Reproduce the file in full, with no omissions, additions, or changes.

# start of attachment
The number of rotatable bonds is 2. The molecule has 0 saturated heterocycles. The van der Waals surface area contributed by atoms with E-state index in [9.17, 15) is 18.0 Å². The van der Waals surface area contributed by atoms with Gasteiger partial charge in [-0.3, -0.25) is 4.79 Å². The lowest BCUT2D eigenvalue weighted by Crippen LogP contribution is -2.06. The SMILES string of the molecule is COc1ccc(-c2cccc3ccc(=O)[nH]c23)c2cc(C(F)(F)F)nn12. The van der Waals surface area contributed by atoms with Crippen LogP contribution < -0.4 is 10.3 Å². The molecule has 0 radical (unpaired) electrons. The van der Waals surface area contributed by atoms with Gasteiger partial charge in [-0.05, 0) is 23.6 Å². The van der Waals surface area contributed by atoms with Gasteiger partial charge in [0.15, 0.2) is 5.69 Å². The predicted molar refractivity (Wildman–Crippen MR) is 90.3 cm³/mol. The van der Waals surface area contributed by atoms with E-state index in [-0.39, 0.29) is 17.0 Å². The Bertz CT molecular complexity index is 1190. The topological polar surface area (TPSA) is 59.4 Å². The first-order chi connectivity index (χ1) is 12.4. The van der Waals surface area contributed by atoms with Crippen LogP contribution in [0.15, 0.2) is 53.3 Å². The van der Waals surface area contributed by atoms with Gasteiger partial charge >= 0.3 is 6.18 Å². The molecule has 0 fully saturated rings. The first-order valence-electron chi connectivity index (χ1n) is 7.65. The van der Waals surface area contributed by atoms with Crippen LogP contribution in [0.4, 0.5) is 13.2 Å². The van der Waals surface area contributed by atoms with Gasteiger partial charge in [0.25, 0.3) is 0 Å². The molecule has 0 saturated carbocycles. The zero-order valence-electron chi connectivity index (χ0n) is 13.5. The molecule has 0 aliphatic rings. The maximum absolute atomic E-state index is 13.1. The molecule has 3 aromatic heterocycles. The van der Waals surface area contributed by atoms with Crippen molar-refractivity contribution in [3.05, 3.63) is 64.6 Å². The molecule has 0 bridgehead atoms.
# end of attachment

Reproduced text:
The number of rotatable bonds is 2. The molecule has 0 saturated heterocycles. The van der Waals surface area contributed by atoms with E-state index in [9.17, 15) is 18.0 Å². The van der Waals surface area contributed by atoms with Gasteiger partial charge in [-0.3, -0.25) is 4.79 Å². The lowest BCUT2D eigenvalue weighted by Crippen LogP contribution is -2.06. The SMILES string of the molecule is COc1ccc(-c2cccc3ccc(=O)[nH]c23)c2cc(C(F)(F)F)nn12. The van der Waals surface area contributed by atoms with Crippen LogP contribution < -0.4 is 10.3 Å². The molecule has 0 radical (unpaired) electrons. The van der Waals surface area contributed by atoms with Gasteiger partial charge in [-0.05, 0) is 23.6 Å². The van der Waals surface area contributed by atoms with Gasteiger partial charge in [0.15, 0.2) is 5.69 Å². The predicted molar refractivity (Wildman–Crippen MR) is 90.3 cm³/mol. The van der Waals surface area contributed by atoms with E-state index in [-0.39, 0.29) is 17.0 Å². The Bertz CT molecular complexity index is 1190. The topological polar surface area (TPSA) is 59.4 Å². The first-order chi connectivity index (χ1) is 12.4. The van der Waals surface area contributed by atoms with Crippen LogP contribution in [0.15, 0.2) is 53.3 Å². The van der Waals surface area contributed by atoms with Gasteiger partial charge >= 0.3 is 6.18 Å². The molecule has 0 fully saturated rings. The first-order valence-electron chi connectivity index (χ1n) is 7.65. The van der Waals surface area contributed by atoms with Crippen LogP contribution in [0.4, 0.5) is 13.2 Å². The van der Waals surface area contributed by atoms with Gasteiger partial charge in [0.25, 0.3) is 0 Å². The molecule has 0 saturated carbocycles. The zero-order valence-electron chi connectivity index (χ0n) is 13.5. The molecule has 0 aliphatic rings. The maximum absolute atomic E-state index is 13.1. The molecule has 3 aromatic heterocycles. The van der Waals surface area contributed by atoms with Crippen molar-refractivity contribution in [3.05, 3.63) is 64.6 Å². The molecule has 0 bridgehead atoms.